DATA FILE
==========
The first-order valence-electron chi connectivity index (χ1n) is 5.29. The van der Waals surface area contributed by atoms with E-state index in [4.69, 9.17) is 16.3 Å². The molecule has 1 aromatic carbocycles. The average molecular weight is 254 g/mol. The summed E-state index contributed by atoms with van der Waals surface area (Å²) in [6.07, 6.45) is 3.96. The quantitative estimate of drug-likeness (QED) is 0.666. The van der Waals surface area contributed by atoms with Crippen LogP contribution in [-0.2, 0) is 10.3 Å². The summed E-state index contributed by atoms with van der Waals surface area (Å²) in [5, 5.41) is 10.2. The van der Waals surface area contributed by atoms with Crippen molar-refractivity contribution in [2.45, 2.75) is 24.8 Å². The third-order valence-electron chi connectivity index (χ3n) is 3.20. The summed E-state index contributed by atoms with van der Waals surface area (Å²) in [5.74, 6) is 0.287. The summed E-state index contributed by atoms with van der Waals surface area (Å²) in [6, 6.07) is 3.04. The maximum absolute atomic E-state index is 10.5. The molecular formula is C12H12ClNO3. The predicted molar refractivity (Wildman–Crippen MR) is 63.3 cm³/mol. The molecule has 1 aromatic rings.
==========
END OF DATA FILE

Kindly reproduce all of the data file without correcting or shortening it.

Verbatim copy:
The first-order valence-electron chi connectivity index (χ1n) is 5.29. The van der Waals surface area contributed by atoms with E-state index in [4.69, 9.17) is 16.3 Å². The molecule has 1 aromatic carbocycles. The average molecular weight is 254 g/mol. The summed E-state index contributed by atoms with van der Waals surface area (Å²) in [6.07, 6.45) is 3.96. The quantitative estimate of drug-likeness (QED) is 0.666. The van der Waals surface area contributed by atoms with Crippen LogP contribution in [-0.2, 0) is 10.3 Å². The summed E-state index contributed by atoms with van der Waals surface area (Å²) in [5, 5.41) is 10.2. The van der Waals surface area contributed by atoms with Crippen molar-refractivity contribution in [2.45, 2.75) is 24.8 Å². The third-order valence-electron chi connectivity index (χ3n) is 3.20. The summed E-state index contributed by atoms with van der Waals surface area (Å²) in [5.74, 6) is 0.287. The summed E-state index contributed by atoms with van der Waals surface area (Å²) in [6, 6.07) is 3.04. The maximum absolute atomic E-state index is 10.5. The molecular formula is C12H12ClNO3. The predicted molar refractivity (Wildman–Crippen MR) is 63.3 cm³/mol. The molecule has 1 aromatic rings.